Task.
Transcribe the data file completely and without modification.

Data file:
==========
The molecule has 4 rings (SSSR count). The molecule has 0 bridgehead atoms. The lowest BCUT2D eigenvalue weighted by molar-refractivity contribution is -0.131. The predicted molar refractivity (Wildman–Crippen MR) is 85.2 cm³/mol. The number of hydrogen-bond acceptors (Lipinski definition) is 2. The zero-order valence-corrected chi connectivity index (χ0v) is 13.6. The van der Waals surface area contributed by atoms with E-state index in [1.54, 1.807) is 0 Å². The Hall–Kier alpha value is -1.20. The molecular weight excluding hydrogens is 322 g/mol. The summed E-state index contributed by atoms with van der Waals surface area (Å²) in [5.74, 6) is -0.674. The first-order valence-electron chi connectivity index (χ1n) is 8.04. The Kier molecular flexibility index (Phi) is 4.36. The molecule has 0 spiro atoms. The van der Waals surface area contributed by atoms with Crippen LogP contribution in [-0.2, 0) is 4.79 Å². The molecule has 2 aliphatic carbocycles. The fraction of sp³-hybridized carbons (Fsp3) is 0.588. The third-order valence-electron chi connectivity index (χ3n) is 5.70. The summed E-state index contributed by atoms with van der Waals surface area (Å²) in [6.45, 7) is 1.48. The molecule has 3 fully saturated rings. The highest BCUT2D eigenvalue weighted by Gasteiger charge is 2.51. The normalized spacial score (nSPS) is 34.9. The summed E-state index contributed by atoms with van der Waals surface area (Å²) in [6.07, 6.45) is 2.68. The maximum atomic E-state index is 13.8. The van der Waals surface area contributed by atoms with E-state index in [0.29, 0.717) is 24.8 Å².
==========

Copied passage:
The molecule has 4 rings (SSSR count). The molecule has 0 bridgehead atoms. The lowest BCUT2D eigenvalue weighted by molar-refractivity contribution is -0.131. The predicted molar refractivity (Wildman–Crippen MR) is 85.2 cm³/mol. The number of hydrogen-bond acceptors (Lipinski definition) is 2. The zero-order valence-corrected chi connectivity index (χ0v) is 13.6. The van der Waals surface area contributed by atoms with E-state index in [1.54, 1.807) is 0 Å². The Hall–Kier alpha value is -1.20. The molecular weight excluding hydrogens is 322 g/mol. The summed E-state index contributed by atoms with van der Waals surface area (Å²) in [5.74, 6) is -0.674. The first-order valence-electron chi connectivity index (χ1n) is 8.04. The Kier molecular flexibility index (Phi) is 4.36. The molecule has 0 spiro atoms. The van der Waals surface area contributed by atoms with Crippen LogP contribution in [-0.2, 0) is 4.79 Å². The molecule has 2 aliphatic carbocycles. The fraction of sp³-hybridized carbons (Fsp3) is 0.588. The third-order valence-electron chi connectivity index (χ3n) is 5.70. The summed E-state index contributed by atoms with van der Waals surface area (Å²) in [6.45, 7) is 1.48. The molecule has 3 fully saturated rings. The highest BCUT2D eigenvalue weighted by Gasteiger charge is 2.51. The normalized spacial score (nSPS) is 34.9. The summed E-state index contributed by atoms with van der Waals surface area (Å²) in [6.07, 6.45) is 2.68. The maximum atomic E-state index is 13.8. The van der Waals surface area contributed by atoms with E-state index in [0.29, 0.717) is 24.8 Å².